European train travel gets unromantic fast
Fifty Shades of Summer is a series of essays on the many variations of love and romance. Philip Matthews is a senior writer at The Press.
OPINION: So it went London and then Paris, and then La Rochelle on the Atlantic Coast, and then Bilbao, and then across Spain to Seville and Granada, and then up to Barcelona (and the Dali museum in Figueres), and then Nice, and on to Florence, Amalfi, Venice, and then Paris again, and then London again.
Apologies for the very long sentence but you have to say it in one breath, without full stops, because it seemed like that at the time: a compressed time frame, everything in a hurry, on trains and in cheap accommodation. It was an intensive induction course, and not so much in Europe, which sped by outside train windows, as in ourselves.
This summer romance happened in our winter. I remember May and June 2001 as particularly bleak. Even Aucklanders complained about the cold. Rebecca had gone to the northern hemisphere. I would fly over and join her and we would travel around. We had known each other less than a year. Again, that compressed time frame.
Why such a hurry? Laughably, from a perspective 11 years on, I probably worried we were getting old. Actually, we were barely in our 30s.
Call it an awkward age, though. We soon learnt that we were too old to backpack and too young for coach tours.
Sleeping on crowded night trains and eating for $10 a day gets unromantic fast. The best moments came when we stopped pretending to be spontaneous and Rebecca - she was and is the organised one, not me - phoned ahead and sorted out accommodation.
Some moments come back more clearly than the others. The bus that winds slowly around the Amalfi coast from Naples, with a drop to certain death just below the passenger window. Arriving in Amalfi in late afternoon or early evening, knowing that there was a room waiting after however many phone calls (Rebecca in a mix of French and English, the other person in Italian). Splashing out on an actual dinner in an actual restaurant, right on the beach.
Being woken all through the night by church bells. That last part was much less pleasant at the time than it is in memory.
The beach was hot, the Mediterranean was warm and in the mornings we walked through steep, narrow streets above views of the town and in the afternoons we did the proper thing and slept. Then we woke, had something to drink and something to eat, and slept.
This didn't last long enough. Three days, maybe four? On one of these days, we took a day trip - bus, train? - to Pompeii. I had been a Greek and Roman mythology nerd as a kid. I had seen that Roberto Rossellini film Journey to Italy, in which an English couple (George Sanders and Ingrid Bergman) test their marriage by taking it to Naples in general and Pompeii in particular. Or I might just have seen that Pink Floyd movie in which they jam in the old amphitheatre.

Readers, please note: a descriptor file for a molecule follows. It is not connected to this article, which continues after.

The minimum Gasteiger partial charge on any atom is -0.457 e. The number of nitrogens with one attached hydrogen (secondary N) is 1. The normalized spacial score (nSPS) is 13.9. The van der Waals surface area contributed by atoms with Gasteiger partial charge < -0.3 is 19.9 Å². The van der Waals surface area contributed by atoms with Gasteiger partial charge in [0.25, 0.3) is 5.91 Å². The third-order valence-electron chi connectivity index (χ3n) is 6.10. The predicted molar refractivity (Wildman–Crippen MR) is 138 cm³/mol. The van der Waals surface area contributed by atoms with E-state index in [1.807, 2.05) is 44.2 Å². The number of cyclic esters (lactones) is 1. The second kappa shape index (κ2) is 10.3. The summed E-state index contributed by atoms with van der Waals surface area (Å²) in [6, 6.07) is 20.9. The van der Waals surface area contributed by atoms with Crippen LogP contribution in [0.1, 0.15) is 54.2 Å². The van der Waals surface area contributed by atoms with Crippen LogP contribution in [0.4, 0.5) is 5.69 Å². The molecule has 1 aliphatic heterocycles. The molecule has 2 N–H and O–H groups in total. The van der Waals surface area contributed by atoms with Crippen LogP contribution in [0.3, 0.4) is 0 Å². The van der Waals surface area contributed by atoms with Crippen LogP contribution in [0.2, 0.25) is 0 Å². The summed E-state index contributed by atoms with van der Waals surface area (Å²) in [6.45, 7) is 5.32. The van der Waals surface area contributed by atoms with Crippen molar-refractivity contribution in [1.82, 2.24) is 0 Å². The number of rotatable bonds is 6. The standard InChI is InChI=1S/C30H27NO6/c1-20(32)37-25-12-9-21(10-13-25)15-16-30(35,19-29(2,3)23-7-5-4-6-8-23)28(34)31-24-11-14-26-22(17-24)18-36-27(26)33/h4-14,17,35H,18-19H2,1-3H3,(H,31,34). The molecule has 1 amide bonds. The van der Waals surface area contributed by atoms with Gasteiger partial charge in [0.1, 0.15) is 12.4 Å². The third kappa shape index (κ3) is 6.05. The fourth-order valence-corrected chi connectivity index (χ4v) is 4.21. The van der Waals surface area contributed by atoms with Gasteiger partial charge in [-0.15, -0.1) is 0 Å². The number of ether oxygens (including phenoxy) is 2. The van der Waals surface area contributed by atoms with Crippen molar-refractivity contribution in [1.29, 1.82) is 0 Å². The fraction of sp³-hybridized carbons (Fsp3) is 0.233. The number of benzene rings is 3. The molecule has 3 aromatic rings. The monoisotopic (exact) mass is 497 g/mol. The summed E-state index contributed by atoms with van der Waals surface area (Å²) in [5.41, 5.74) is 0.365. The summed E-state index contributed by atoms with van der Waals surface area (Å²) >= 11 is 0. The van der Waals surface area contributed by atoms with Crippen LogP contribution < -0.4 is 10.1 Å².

Pompeii is profound, impossible and utterly sad. People talk about erotic frescoes and graffiti, but I kept noticing death, and how close the mountain seemed, and how unexpected the city's end must have been when it came. It was quiet and time stopped. You leave Pompeii and you go forward nearly 2000 years and you feel grateful to be alive.
I remember the day: August 19, 2001. The date was already significant. Rebecca and I had met exactly one year earlier. So for at least two reasons, I thought that August 19, 2001, was the greatest day of my life up to that point.
We may even have splashed out on an actual restaurant for a second time.
This is the glass half full version of that European tour. In the glass half empty one, other things are remembered more strongly. Nothing tests a relationship like travelling under pressure and I think that not having enough money, having nothing booked and not speaking most of the languages counts as pressure.
There were arguments, fights, misunderstandings, and they were usually on trains at 5am or when we had lugged backpacks through crowded streets for hours, and these arguments and fights were entirely my fault.
Yes, Nice was great too. That was another place where we stopped rushing, and time stopped. And Paris is a city we wanted to live in, not just visit (Italo Calvino has that line in Invisible Cities about travel showing you all the lives you don't get to lead).
Oddly, Barcelona was a bummer. Bilbao is a long way to go for one great art gallery. Other places just blur into each other.
There was a happy ending. Reader, I married her - the next time August 19 came around. We went to Thailand and had everything very carefully booked. And if we go to Europe again - and I know we shall, maybe back to the places we liked in 2001 - we will be old and we will go by coach.
- The Press
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